FORT BRAGG, N.C. -- The U.S. Army Civil Affairs & Psychological Operations Command (Airborne) is hosting the 20th Annual Randy Oler Memorial Operation Toy Drop, which is the largest international airborne operation conducted worldwide. U.S. Army Reserve Soldiers from the 350th Human Resources Company supported the event.
Operation Toy Drop is an annual joint service and multi-national training event where airborne Soldiers exercise their jump skills and maintain their focused readiness under the direction of jumpmasters from partner nations and potentially earn their foreign jump wings. With almost 4,200 Soldiers jumping, each flight and Soldier must be carefully slotted and inserted into each manifest.
This year, eight countries are participating, including Colombia, Canada, Latvia, the Netherlands, Sweden, Italy, Germany and Poland. Toy Drop is scheduled to run from November 30 to December 8, 2017.
Building solid relationships with our NATO allies is a pivotal part of this exercise. Strengthening foreign bonds while potentially being able to earn the coveted foreign jump wings makes the exercise a win-win for the U.S. and participating nations.
Sgt. 1st Class Christopher Barnes, a Special Warfare Training Group NCO says this operation serves as a great training platform, while giving back to the community, that also allows Soldiers to try and earn their foreign wings.
'It builds relationships with our NATO allies and also for the soldiers it's important because they're allowed to wear them on their Army service uniforms.'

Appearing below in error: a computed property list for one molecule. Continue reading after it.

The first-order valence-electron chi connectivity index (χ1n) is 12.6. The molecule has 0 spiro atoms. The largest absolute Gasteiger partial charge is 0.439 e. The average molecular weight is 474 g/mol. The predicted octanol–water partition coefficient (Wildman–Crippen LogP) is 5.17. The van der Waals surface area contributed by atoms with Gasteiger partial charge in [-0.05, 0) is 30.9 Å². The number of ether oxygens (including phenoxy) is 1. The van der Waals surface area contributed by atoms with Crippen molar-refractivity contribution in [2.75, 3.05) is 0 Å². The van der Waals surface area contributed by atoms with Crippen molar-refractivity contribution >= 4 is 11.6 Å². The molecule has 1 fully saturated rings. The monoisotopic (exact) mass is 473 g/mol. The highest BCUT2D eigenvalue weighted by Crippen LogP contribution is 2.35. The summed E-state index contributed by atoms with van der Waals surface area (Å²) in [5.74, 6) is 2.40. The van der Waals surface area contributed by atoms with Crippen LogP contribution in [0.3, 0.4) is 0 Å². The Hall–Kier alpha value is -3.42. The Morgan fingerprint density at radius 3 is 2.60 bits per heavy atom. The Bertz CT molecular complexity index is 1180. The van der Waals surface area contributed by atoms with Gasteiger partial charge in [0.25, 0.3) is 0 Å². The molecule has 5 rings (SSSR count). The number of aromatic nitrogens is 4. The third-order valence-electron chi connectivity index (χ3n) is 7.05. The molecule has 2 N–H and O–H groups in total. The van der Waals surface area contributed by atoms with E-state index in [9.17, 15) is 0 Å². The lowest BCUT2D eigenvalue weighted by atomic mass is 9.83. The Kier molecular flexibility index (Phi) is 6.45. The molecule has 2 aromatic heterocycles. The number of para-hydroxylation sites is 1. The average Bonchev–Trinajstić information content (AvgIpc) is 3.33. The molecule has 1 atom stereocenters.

The Netherlands was just one of eight partner nations who participated in the exercise. Despite the language barrier, training and safety structure remained consistent with the United States Army airborne operations.
'The team that we have right now actually all work at the Dutch airborne school, essentially, so they're all cadre at an airborne school in the Netherlands. They're very well prepared, they've got a lot of experience, they're are all free-fall qualified as well; they have a massive amount of parachute jumps.'
'They're very well-prepared, they're very well-versed with how we conduct our airborne operations and they're very proficient with what they do as well.'
Established in 1998 by then Staff Sgt. Randy Oler, a USACAPOC(A) Soldier, Operation Toy Drop started as a training event, airborne operation and community relations event. The first Toy Drop had more than 1,200 Soldiers participate with 550 toys donated.
Today, the event allows Soldiers to train on their military occupational specialty, maintain their airborne readiness while increasing their overall readiness, and potentially earn foreign jump wings.